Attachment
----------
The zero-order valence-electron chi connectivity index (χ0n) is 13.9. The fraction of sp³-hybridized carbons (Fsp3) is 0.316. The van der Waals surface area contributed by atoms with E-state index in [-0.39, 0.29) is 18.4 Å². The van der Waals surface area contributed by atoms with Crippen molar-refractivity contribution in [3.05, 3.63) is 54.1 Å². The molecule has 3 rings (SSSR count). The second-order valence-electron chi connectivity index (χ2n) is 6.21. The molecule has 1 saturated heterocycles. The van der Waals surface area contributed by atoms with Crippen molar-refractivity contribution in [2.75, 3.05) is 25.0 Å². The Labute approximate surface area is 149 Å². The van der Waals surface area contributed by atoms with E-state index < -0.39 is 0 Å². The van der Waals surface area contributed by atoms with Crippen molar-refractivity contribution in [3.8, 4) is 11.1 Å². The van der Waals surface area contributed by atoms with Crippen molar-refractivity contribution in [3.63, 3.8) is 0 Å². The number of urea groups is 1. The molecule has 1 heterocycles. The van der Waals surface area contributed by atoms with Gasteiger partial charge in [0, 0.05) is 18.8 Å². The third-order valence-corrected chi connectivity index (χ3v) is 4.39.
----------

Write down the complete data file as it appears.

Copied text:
The zero-order valence-electron chi connectivity index (χ0n) is 13.9. The fraction of sp³-hybridized carbons (Fsp3) is 0.316. The van der Waals surface area contributed by atoms with E-state index in [-0.39, 0.29) is 18.4 Å². The van der Waals surface area contributed by atoms with Crippen molar-refractivity contribution in [3.05, 3.63) is 54.1 Å². The molecule has 3 rings (SSSR count). The second-order valence-electron chi connectivity index (χ2n) is 6.21. The molecule has 1 saturated heterocycles. The van der Waals surface area contributed by atoms with Crippen molar-refractivity contribution in [2.75, 3.05) is 25.0 Å². The Labute approximate surface area is 149 Å². The van der Waals surface area contributed by atoms with E-state index < -0.39 is 0 Å². The van der Waals surface area contributed by atoms with Crippen molar-refractivity contribution in [3.8, 4) is 11.1 Å². The van der Waals surface area contributed by atoms with Crippen molar-refractivity contribution in [3.63, 3.8) is 0 Å². The number of urea groups is 1. The molecule has 1 heterocycles. The van der Waals surface area contributed by atoms with Gasteiger partial charge in [0, 0.05) is 18.8 Å². The third-order valence-corrected chi connectivity index (χ3v) is 4.39.